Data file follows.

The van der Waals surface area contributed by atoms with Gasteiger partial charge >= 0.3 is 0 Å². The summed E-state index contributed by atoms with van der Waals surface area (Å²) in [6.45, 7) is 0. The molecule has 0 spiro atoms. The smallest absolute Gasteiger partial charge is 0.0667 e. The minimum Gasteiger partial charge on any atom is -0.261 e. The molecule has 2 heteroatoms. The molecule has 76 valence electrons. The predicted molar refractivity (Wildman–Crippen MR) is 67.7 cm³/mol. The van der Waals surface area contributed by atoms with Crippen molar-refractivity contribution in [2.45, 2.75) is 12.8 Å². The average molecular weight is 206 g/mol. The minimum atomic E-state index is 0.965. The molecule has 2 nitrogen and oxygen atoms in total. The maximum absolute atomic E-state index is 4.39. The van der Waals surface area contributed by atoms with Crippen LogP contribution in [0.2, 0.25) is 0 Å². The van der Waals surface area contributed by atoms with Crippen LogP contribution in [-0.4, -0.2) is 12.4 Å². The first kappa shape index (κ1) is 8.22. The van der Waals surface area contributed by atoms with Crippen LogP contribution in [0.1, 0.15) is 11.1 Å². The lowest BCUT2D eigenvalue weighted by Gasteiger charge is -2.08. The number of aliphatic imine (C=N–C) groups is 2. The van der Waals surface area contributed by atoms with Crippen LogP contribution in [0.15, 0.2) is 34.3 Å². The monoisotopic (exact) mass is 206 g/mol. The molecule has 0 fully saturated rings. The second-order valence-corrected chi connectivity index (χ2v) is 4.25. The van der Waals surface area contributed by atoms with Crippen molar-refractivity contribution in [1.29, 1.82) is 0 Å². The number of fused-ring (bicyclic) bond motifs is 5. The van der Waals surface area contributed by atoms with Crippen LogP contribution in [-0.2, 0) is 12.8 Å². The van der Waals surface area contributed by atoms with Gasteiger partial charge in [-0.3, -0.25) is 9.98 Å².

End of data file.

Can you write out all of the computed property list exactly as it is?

The van der Waals surface area contributed by atoms with Gasteiger partial charge >= 0.3 is 0 Å². The summed E-state index contributed by atoms with van der Waals surface area (Å²) in [6.45, 7) is 0. The molecule has 0 spiro atoms. The smallest absolute Gasteiger partial charge is 0.0667 e. The minimum Gasteiger partial charge on any atom is -0.261 e. The molecule has 2 heteroatoms. The molecule has 76 valence electrons. The predicted molar refractivity (Wildman–Crippen MR) is 67.7 cm³/mol. The van der Waals surface area contributed by atoms with Crippen molar-refractivity contribution in [2.45, 2.75) is 12.8 Å². The average molecular weight is 206 g/mol. The minimum atomic E-state index is 0.965. The molecule has 2 nitrogen and oxygen atoms in total. The maximum absolute atomic E-state index is 4.39. The van der Waals surface area contributed by atoms with Crippen LogP contribution in [0.2, 0.25) is 0 Å². The van der Waals surface area contributed by atoms with Crippen LogP contribution in [-0.4, -0.2) is 12.4 Å². The first kappa shape index (κ1) is 8.22. The van der Waals surface area contributed by atoms with Crippen LogP contribution in [0.1, 0.15) is 11.1 Å². The lowest BCUT2D eigenvalue weighted by Gasteiger charge is -2.08. The number of aliphatic imine (C=N–C) groups is 2. The van der Waals surface area contributed by atoms with Crippen LogP contribution in [0.15, 0.2) is 34.3 Å². The monoisotopic (exact) mass is 206 g/mol. The molecule has 0 fully saturated rings. The second-order valence-corrected chi connectivity index (χ2v) is 4.25. The van der Waals surface area contributed by atoms with Crippen molar-refractivity contribution in [1.29, 1.82) is 0 Å². The number of fused-ring (bicyclic) bond motifs is 5. The van der Waals surface area contributed by atoms with Crippen LogP contribution in [-0.2, 0) is 12.8 Å². The van der Waals surface area contributed by atoms with Gasteiger partial charge in [-0.3, -0.25) is 9.98 Å².